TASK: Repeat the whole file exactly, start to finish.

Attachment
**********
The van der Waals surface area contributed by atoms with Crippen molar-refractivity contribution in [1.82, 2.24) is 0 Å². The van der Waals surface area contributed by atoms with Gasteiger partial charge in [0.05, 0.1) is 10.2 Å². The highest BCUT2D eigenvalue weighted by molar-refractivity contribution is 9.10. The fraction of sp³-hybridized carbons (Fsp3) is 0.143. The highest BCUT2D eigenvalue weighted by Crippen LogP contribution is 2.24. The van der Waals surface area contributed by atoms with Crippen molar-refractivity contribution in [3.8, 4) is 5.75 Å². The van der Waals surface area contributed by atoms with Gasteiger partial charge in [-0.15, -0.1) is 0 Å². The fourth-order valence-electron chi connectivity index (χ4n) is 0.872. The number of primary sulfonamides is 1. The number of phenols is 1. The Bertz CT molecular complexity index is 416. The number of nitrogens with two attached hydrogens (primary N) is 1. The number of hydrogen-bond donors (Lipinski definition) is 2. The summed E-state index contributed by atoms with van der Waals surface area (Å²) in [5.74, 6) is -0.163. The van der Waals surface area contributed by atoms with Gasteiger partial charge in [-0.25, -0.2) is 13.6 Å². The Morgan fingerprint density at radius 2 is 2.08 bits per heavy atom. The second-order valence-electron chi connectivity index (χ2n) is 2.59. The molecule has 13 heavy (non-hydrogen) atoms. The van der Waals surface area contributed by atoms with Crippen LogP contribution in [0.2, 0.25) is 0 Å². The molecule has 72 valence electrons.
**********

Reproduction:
The van der Waals surface area contributed by atoms with Crippen molar-refractivity contribution in [1.82, 2.24) is 0 Å². The van der Waals surface area contributed by atoms with Gasteiger partial charge in [0.05, 0.1) is 10.2 Å². The highest BCUT2D eigenvalue weighted by molar-refractivity contribution is 9.10. The fraction of sp³-hybridized carbons (Fsp3) is 0.143. The highest BCUT2D eigenvalue weighted by Crippen LogP contribution is 2.24. The van der Waals surface area contributed by atoms with Crippen molar-refractivity contribution in [3.8, 4) is 5.75 Å². The van der Waals surface area contributed by atoms with Gasteiger partial charge in [-0.15, -0.1) is 0 Å². The fourth-order valence-electron chi connectivity index (χ4n) is 0.872. The number of primary sulfonamides is 1. The number of phenols is 1. The Bertz CT molecular complexity index is 416. The number of nitrogens with two attached hydrogens (primary N) is 1. The number of hydrogen-bond donors (Lipinski definition) is 2. The summed E-state index contributed by atoms with van der Waals surface area (Å²) in [5.74, 6) is -0.163. The van der Waals surface area contributed by atoms with Gasteiger partial charge in [-0.25, -0.2) is 13.6 Å². The Morgan fingerprint density at radius 2 is 2.08 bits per heavy atom. The second-order valence-electron chi connectivity index (χ2n) is 2.59. The molecule has 13 heavy (non-hydrogen) atoms. The van der Waals surface area contributed by atoms with Crippen LogP contribution in [0.2, 0.25) is 0 Å². The molecule has 72 valence electrons.